|Travelling Australia - Journal 2006
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30 April-3 May 2006 - Esperance
The main features of Esperance are the port itself, the wind generator farm, and coastal scenery.
The caravan park we had selected was a small, neat one on the edge of the commercial area and within walking distance of most shops and the beach. Unfortunately, it was close to a level crossing on the railway line bringing iron ore into the port at all times of the day and night for stockpiling. Engine drivers usually used their sirens less vigorously at night but a train of sixty loaded freight cars inevitably makes a noise when it stops to be unloaded at the port.
Three exports account for 85% of tonnage through the Port of Esperance. Commodities concerned are iron ore, nickel concentrate and grain (mainly wheat and barley). Iron ore comes by train 470 kilometres from Koolyanobbing, nickel concentrate comes by train from Kambalda about 350 kilometres away, grain is grown to the north of Esperance and arrives by road train from wheat bins across the region where farmers deliver their crop. Each of these commodities is stockpiled within the port so bulk carrier ships can be quickly loaded when they arrive. Each of the three berths in the port is equipped to handle specific cargoes and special precautions are taken so that dust from storage and handling does not escape and discolour surrounding residential and commercial areas.
|Train load of iron ore on the 470 kilometre journey from Koolyanobbing to the Port of Esperance.|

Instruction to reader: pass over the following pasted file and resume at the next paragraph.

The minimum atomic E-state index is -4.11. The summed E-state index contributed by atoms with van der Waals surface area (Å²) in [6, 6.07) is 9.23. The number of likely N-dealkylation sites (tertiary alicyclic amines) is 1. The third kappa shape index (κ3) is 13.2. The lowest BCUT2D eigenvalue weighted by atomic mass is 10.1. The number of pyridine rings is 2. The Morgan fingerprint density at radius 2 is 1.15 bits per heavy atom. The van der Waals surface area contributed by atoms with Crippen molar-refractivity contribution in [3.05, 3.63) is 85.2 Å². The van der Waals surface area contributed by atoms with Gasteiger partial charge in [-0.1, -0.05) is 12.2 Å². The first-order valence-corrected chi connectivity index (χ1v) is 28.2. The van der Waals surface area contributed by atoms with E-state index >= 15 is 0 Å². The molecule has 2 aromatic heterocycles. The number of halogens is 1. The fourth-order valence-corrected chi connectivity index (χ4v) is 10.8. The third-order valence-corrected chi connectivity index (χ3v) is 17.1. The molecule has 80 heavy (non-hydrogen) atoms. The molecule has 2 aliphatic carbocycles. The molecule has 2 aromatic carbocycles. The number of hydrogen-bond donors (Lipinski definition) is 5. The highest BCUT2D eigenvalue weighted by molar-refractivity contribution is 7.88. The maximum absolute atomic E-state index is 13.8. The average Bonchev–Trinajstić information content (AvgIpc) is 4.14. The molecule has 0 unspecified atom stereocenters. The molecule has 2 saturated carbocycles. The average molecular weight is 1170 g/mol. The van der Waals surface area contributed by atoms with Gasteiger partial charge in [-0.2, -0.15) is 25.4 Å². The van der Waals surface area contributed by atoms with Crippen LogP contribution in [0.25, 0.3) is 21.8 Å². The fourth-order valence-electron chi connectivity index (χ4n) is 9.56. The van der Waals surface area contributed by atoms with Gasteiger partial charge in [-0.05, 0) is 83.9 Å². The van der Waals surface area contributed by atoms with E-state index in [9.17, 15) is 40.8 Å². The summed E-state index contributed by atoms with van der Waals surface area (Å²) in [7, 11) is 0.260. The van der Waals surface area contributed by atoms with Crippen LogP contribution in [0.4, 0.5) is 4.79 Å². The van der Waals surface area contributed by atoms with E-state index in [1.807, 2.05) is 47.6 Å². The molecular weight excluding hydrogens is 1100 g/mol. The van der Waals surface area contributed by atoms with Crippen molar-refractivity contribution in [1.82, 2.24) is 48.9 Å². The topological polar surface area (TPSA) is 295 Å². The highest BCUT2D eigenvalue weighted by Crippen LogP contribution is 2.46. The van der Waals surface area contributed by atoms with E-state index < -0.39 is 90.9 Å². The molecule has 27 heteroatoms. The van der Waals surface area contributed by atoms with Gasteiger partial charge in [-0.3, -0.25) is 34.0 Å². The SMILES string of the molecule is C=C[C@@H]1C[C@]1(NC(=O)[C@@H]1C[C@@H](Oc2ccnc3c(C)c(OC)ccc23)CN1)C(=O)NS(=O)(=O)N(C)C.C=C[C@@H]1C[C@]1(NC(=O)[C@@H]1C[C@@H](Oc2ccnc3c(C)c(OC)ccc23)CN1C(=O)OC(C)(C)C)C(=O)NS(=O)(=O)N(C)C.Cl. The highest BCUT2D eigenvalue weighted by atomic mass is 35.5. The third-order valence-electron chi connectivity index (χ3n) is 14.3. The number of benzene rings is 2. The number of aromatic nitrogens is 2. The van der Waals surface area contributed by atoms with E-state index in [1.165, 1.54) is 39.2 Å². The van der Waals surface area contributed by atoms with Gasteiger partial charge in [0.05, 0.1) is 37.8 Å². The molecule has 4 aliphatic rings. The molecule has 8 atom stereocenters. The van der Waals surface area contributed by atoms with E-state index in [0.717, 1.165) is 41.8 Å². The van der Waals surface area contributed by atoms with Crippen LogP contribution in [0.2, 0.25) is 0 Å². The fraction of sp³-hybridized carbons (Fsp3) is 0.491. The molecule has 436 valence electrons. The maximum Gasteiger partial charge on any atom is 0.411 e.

|Bulk carrier alongside the grain terminal in the Port of Esperance.|
The BHP-Billiton nickel mine being built near Ravensthorpe will export nickel concentrate in shipping containers and a container crane will be built at Esperance before the mine begins production in 2007.
Imports through the port comprise petroleum products bound for the goldfields around Kalgoorlie 400 kilometres away, and super phosphate for the farms in the Esperance region where the sandy soil needs to be augmented to successfully grow grain.
|Esperance wind turbines.|
Esperance was the site for the first wind turbines in Western Australia and now relies on wind generators to meet 20 - 25% of the demand for electricity. The wind generators are in two farms along the coast with individual wind generators on towers spaced unevenly on hills facing the Southern Ocean to capture most wind. The Port of Esperance meets the remaining demand for the town from six gas-turbine powered generators within the port complex. The gas-turbines are powered by natural gas carried in a specially laid gas-pipeline from Kambalda about 350 kilometres to the north near Kalgoorlie. The gas itself comes from the North-West Shelf thousands of kilometres away.|
The town is the service centre for the surrounding agricultural district and the westernmost township on Western Australia's south coast before the semi-arid coast of the Great Australian Bight.